Sounds pretty ridiculous, right?
I’m sure most of you have heard of the “butterfly effect,” a fun little phenomenon derived from chaos theory. It is generally used to describe how one single event – e.g., a butterfly flapping its wings – could have a far-reaching ripple effect. The idea is that the flapping of one butterfly’s wings, a tiny change in one specific place, can set off a chain of events leading to, in the most famous example, the formation of a “cyclone.” (See where I’m going with this?)
In Ames, IA, inside Hilton Coliseum, with the score of the KU-ISU game at 55-53, Jeff Withey committed an offensive charging foul. It was a terrible call to anyone in the world not wearing red and yellow. It was also a pivotal call in the game, giving Withey his third foul, which would limit his minutes and aggressiveness the rest of the game.
This single foul call nearly cost Kansas the game.
Iowa State Senior, Korie Lucious, stood outside the three-point line in the second half of the same game. A Kansas defender was defending him closely, not willing to let the Cyclones get another wide open 3-pointer up. Lucious sees a streaking teammate and tosses an alley-oop. The pass accidentally goes into the basket for a made three pointer.
This single play nearly cost Kansas the game.
At the same exact game, an Iowa State fan directly in front of me (we’ll call him Jack) took a bite of his pretzel and dripped cheese on his lap. He stood up quickly and attempted to clean himself off. Right about that time, Elijah Johnson was bringing the ball up the court toward the basket in front of me. I stood up so I could see the play. The person behind me stood up so he could see. It set off a chain reaction of people standing all throughout Section 142. Suddenly, Elijah pulled up for a three point shot, his sight line to the basket aiming straight toward Jack, Section 142, and the pretzel cheese. Swish.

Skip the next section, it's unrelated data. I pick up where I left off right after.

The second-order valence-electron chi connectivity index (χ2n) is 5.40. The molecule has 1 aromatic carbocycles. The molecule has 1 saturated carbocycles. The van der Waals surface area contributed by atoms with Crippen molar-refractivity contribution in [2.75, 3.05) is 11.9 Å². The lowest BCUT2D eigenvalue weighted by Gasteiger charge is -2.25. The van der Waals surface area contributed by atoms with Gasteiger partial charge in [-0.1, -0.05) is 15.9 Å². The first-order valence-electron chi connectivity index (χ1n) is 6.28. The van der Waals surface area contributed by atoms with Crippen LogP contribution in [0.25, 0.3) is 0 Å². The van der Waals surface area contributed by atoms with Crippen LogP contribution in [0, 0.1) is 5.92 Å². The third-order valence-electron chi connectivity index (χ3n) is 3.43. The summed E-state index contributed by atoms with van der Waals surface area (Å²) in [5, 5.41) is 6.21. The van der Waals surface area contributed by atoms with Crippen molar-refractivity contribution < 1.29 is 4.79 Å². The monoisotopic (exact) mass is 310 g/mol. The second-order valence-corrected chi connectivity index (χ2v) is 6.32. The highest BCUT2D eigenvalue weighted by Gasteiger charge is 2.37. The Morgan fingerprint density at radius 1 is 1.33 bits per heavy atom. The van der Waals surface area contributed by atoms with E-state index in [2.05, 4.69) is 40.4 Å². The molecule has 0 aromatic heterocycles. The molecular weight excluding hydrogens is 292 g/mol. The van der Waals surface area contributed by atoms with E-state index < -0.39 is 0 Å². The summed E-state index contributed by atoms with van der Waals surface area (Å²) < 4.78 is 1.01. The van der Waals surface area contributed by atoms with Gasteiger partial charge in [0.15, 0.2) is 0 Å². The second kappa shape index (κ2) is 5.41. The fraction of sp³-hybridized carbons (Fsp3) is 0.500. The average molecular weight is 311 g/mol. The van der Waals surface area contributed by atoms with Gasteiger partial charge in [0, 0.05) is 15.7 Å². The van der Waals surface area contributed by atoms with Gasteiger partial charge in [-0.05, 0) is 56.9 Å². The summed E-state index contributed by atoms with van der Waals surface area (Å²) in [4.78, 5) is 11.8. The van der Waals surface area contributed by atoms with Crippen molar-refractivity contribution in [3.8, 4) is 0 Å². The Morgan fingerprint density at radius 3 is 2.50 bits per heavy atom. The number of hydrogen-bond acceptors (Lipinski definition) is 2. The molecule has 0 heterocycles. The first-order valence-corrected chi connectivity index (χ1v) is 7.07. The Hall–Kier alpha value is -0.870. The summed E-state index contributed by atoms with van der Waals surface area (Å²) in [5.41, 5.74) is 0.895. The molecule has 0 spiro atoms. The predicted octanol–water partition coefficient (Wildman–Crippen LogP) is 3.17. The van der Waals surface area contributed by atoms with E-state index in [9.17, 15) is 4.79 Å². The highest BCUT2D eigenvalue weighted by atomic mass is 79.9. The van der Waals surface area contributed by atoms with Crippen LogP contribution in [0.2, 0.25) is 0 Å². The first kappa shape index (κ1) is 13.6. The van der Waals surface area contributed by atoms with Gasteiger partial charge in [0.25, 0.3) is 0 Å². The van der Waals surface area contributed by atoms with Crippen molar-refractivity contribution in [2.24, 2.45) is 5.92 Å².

Jack and his pretzel cheese cost Iowa State the game.
By now, you probably catch my drift. One play does not a basketball game make. Neither does one whistle, one fluke three-point basket, or one pretzel.
The charge/block call at the end of the game did not decide the game. Elijah is not a butterfly. And Jack is not to blame.
It was one possession of about a billion possessions in an amazing college basketball game. A game where Iowa State scored more three-point baskets than the Cyclones have ever scored in a game.
The Jayhawks were called for more fouls than the Cyclones. The Jayhawks turned the ball over 15 of those billion possessions (Cyclones had 7) and the Jayhawks shot 7 fewer free throws.
I am not here to say the call at the end of the game was a good one. It probably wasn’t. What I’m here to say is that it is unfair to Elijah Johnson, to the Jayhawks, and, frankly, to the Cyclones, to use officiating as a crutch to attempt to explain (or demean) what was easily one of the best college basketball games of the year.
Moreover, it is even more ridiculous that the Big 12 office succumbed to unfounded national media pressure to “review the tape” of that one single possession and then issue a statement on it. If you are going to review a tape, review the entire tape. If you’re going to reprimand a referee, do so with the full story.
Publicly reprimanding the referee did not make any Iowa State fan feel better today. If anything, it probably made them even more upset.
In the end, that play at the end of regulation was not the play that decided the game.
If you subscribe to that line of thinking, then Jack is just as much to blame.
Basketball, BIG 12, Butterfly Effect, college basketball, Elijah Johnson, ESPN, Iowa State, Kansas